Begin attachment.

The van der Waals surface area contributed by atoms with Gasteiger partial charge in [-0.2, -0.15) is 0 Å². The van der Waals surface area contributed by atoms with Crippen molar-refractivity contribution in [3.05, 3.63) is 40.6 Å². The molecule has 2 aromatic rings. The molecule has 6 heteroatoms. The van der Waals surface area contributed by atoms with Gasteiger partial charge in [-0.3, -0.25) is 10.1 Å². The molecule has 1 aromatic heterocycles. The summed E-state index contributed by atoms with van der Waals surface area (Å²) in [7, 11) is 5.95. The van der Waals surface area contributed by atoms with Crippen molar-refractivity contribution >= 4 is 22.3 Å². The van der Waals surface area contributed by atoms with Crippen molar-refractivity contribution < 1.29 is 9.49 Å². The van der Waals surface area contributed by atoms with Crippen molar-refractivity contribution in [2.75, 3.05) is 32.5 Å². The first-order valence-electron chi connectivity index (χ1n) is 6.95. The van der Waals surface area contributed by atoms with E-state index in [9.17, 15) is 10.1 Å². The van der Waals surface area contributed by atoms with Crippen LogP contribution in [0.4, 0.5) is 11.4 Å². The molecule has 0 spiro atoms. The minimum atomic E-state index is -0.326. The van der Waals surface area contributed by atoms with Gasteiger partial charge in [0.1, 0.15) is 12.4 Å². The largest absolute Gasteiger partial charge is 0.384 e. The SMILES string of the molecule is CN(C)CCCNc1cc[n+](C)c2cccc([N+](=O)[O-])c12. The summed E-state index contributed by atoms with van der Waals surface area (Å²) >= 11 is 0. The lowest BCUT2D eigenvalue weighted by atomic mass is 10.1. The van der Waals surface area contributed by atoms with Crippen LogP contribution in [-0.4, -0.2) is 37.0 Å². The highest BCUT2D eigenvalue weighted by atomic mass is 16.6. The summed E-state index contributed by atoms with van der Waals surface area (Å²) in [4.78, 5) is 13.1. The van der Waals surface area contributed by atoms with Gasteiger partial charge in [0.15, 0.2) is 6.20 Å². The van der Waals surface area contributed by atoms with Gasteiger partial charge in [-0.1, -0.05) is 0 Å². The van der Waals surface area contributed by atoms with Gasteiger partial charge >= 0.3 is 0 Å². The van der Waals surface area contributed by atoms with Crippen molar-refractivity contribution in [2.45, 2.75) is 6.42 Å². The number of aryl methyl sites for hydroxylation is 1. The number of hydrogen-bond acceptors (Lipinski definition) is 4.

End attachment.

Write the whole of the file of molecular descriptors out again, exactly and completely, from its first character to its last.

The van der Waals surface area contributed by atoms with Gasteiger partial charge in [-0.2, -0.15) is 0 Å². The van der Waals surface area contributed by atoms with Crippen molar-refractivity contribution in [3.05, 3.63) is 40.6 Å². The molecule has 2 aromatic rings. The molecule has 6 heteroatoms. The van der Waals surface area contributed by atoms with Gasteiger partial charge in [-0.3, -0.25) is 10.1 Å². The molecule has 1 aromatic heterocycles. The summed E-state index contributed by atoms with van der Waals surface area (Å²) in [7, 11) is 5.95. The van der Waals surface area contributed by atoms with Crippen molar-refractivity contribution >= 4 is 22.3 Å². The van der Waals surface area contributed by atoms with Crippen molar-refractivity contribution < 1.29 is 9.49 Å². The van der Waals surface area contributed by atoms with Crippen molar-refractivity contribution in [2.75, 3.05) is 32.5 Å². The first-order valence-electron chi connectivity index (χ1n) is 6.95. The van der Waals surface area contributed by atoms with E-state index in [9.17, 15) is 10.1 Å². The van der Waals surface area contributed by atoms with Crippen LogP contribution in [0.4, 0.5) is 11.4 Å². The molecule has 0 spiro atoms. The minimum atomic E-state index is -0.326. The van der Waals surface area contributed by atoms with Gasteiger partial charge in [0.1, 0.15) is 12.4 Å². The largest absolute Gasteiger partial charge is 0.384 e. The SMILES string of the molecule is CN(C)CCCNc1cc[n+](C)c2cccc([N+](=O)[O-])c12. The summed E-state index contributed by atoms with van der Waals surface area (Å²) >= 11 is 0. The lowest BCUT2D eigenvalue weighted by atomic mass is 10.1. The van der Waals surface area contributed by atoms with Crippen LogP contribution in [-0.4, -0.2) is 37.0 Å². The highest BCUT2D eigenvalue weighted by atomic mass is 16.6. The summed E-state index contributed by atoms with van der Waals surface area (Å²) in [4.78, 5) is 13.1. The van der Waals surface area contributed by atoms with Gasteiger partial charge in [0.15, 0.2) is 6.20 Å². The van der Waals surface area contributed by atoms with Gasteiger partial charge in [-0.1, -0.05) is 0 Å². The van der Waals surface area contributed by atoms with Gasteiger partial charge >= 0.3 is 0 Å². The van der Waals surface area contributed by atoms with Crippen molar-refractivity contribution in [2.45, 2.75) is 6.42 Å². The number of aryl methyl sites for hydroxylation is 1. The number of hydrogen-bond acceptors (Lipinski definition) is 4.